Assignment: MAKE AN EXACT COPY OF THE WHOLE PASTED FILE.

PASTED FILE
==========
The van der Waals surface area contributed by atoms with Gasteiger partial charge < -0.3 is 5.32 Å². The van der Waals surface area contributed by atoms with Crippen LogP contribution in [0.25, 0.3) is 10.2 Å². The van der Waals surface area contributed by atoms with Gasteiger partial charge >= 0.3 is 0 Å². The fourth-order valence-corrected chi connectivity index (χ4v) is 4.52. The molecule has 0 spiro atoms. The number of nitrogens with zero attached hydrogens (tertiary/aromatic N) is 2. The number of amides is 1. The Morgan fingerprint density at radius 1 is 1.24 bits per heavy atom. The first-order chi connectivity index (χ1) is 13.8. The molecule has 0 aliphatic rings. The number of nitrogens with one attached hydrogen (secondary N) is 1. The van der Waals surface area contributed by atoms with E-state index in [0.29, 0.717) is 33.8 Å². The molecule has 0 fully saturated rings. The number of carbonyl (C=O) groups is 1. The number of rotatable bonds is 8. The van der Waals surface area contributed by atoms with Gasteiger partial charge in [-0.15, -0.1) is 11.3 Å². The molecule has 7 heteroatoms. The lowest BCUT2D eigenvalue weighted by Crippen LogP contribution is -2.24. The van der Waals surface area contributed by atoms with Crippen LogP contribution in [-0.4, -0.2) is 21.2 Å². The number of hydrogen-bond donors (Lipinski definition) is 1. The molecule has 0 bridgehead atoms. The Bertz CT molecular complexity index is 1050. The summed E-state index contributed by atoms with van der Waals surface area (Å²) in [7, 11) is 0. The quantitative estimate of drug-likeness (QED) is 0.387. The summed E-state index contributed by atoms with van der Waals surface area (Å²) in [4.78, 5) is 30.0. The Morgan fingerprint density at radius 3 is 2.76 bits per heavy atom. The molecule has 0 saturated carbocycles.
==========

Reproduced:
The van der Waals surface area contributed by atoms with Gasteiger partial charge < -0.3 is 5.32 Å². The van der Waals surface area contributed by atoms with Crippen LogP contribution in [0.25, 0.3) is 10.2 Å². The van der Waals surface area contributed by atoms with Gasteiger partial charge >= 0.3 is 0 Å². The fourth-order valence-corrected chi connectivity index (χ4v) is 4.52. The molecule has 0 spiro atoms. The number of nitrogens with zero attached hydrogens (tertiary/aromatic N) is 2. The number of amides is 1. The Morgan fingerprint density at radius 1 is 1.24 bits per heavy atom. The first-order chi connectivity index (χ1) is 13.8. The molecule has 0 aliphatic rings. The number of nitrogens with one attached hydrogen (secondary N) is 1. The van der Waals surface area contributed by atoms with E-state index in [0.29, 0.717) is 33.8 Å². The molecule has 0 fully saturated rings. The number of carbonyl (C=O) groups is 1. The number of rotatable bonds is 8. The van der Waals surface area contributed by atoms with Gasteiger partial charge in [-0.15, -0.1) is 11.3 Å². The molecule has 7 heteroatoms. The lowest BCUT2D eigenvalue weighted by Crippen LogP contribution is -2.24. The van der Waals surface area contributed by atoms with Crippen LogP contribution in [-0.4, -0.2) is 21.2 Å². The number of hydrogen-bond donors (Lipinski definition) is 1. The molecule has 0 bridgehead atoms. The Bertz CT molecular complexity index is 1050. The summed E-state index contributed by atoms with van der Waals surface area (Å²) in [7, 11) is 0. The quantitative estimate of drug-likeness (QED) is 0.387. The summed E-state index contributed by atoms with van der Waals surface area (Å²) in [4.78, 5) is 30.0. The Morgan fingerprint density at radius 3 is 2.76 bits per heavy atom. The molecule has 0 saturated carbocycles.